Make an extra effort to learn positive perspectives on the world and situations you encounter. Make sure you understand that setbacks or problems you encounter in life are opportunities for growth and merely part of a normal life and a valuable learning experience. Problems or difficulties are not a statement or judgement about you personally - but simply an indication that you hadn't learned how to solve that given problem yet. With time and effort most problems can be understood and resolved.

Recommended Internet Software: MoodGym - For Prevention of Depression (Free) For this to be most effective, you must work through all the modules of the software.

Some very good "for-pay" internet software therapy for the treatment of depression and anxiety can be found here (Depression Relief) and here (Anxiety / Stress/ Worry Relief). Read more about the software here: Beating the Blues.

Web psychotherapy may be 'just as good' as face to face therapy, for some people (BBC) - its cheap to try online therapy, so you might try it first, and if it doesn't work for you, go to a psychologist.

Are We Who We Think We Are? (Newsweek)

Recommended Books: These books should be available from your local libraries.

Feeling Good and The Feeling Good Handbook - By Dr. David Burns

When Panic Attacks: The New Anxiety Therapy That Can Change Your Life by Dr. David Burns

Overcoming Paranoid and Suspicious Thoughts

Mindset: The New Psychology of Success - By Dr. Carol Dweck, Stanford University

Listen to this good interview with Dr. Carol Dweck that explains why its important to avoid a "fixed mindset" and to instead to develop a "growth mindset" - so that you understand that setbacks and challenges in life are normal and merely learning experiences that prepare you for greater success in the future.

(Watch Video Below).



Make extra effort to learn how to deal with stress and anxiety / fear (and moderate exposure to such stresses) and get regular exercise.  When you do feel stress, depression or sadness, fear or anxiety (high levels of worry, fear, or perfectionism) – discuss the issues with close friends or family members, and read the books listed below to learn the skills that will allow you to reduce the worries, fear and anxiety so as to have a positive outlook on life. Also, be sure to get regular excercise (30 minutes of vigorous excercise three to five times a week).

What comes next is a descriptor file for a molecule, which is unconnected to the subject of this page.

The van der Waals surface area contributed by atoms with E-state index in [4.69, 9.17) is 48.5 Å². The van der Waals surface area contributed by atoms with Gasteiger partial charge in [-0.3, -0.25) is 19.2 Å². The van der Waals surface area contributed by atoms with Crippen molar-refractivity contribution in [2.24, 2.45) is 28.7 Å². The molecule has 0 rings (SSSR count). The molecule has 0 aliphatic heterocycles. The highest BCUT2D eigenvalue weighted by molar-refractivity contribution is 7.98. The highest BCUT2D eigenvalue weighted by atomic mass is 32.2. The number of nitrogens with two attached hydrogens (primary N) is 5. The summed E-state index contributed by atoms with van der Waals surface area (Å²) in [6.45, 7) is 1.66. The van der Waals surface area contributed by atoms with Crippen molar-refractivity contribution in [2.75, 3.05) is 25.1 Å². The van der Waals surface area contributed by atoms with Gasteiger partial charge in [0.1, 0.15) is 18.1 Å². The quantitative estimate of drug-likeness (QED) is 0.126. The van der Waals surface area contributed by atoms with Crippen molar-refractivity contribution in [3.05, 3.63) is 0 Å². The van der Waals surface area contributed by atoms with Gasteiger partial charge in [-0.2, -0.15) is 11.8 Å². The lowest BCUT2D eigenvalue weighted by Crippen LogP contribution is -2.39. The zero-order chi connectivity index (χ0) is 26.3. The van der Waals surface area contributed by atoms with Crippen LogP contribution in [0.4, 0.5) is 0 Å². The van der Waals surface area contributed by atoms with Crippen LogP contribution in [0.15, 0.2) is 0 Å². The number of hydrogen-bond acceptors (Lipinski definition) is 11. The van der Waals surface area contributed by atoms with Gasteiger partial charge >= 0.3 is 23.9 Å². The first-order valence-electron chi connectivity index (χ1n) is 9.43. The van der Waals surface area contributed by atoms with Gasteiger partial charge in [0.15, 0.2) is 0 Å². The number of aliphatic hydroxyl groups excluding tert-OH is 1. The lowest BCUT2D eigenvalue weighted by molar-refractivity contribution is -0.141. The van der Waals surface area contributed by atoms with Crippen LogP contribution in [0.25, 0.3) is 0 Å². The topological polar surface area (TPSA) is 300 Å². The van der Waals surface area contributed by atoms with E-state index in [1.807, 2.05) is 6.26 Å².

Exercise Is a State of Mind - Researchers are learning more about how physical activity affects our moods. (MSNBC)

Exercise Stimulates The Formation Of New Brain Cells

Recommended books which may be available from your local libraries.

When Panic Attacks: The New Anxiety Therapy That Can Change Your Life by Dr. David Burns

Mind Over Mood: Change How You Feel by Changing the Way You Think

Feeling Good and The Feeling Good Handbook - By Dr. David Burns

Seek Help from Qualified Psychologists and Psychistrists if you have problems coping.

Seek out a qualified psychologist or psychiatrist if you are having difficulty dealing with any stress, anxiety and worry, sadness or depression or have any odd thoughts that you don’t understand. Its always better to get help from the psychologist sooner rather than later. If you have a family history of mental illness, be sure to tell the psychologist or psychiatrist because that will help them plan the most effective therapies for you.

If you have a family history of mental illness and live close to one of the Early Psychosis and Schizophrenia Prevention, Evaluation and Treatment centers around the world – definitely visit them for an evaluation or talk to them if you have a strong family background of schizophrenia - for example two or more family members who have had schizophrenia. Also - contact them if you ever experience any of the following symptoms:

  • changes in perception
  • unusual thoughts
  • odd behavior
  • social withdrawal

Other symptoms may include:

  • loss of interest or lack of motivation
  • trouble thinking clearly
  • changes in sleeping or eating patterns
  • less concern with appearance or clothes
  • feeling suspicious of others
  • feeling like things are unreal

Recommended Reading:

Cognitive Therapy May Prevent High Risk Populations From Developing Psychosis

Early Treatment Confirmed as Optimal for Best Outcome

Early Treatment with Antidepressants May Prevent Schizophrenia

Fish Oils Tested as Preventative Approach to Schizophrenia - Some Positive Results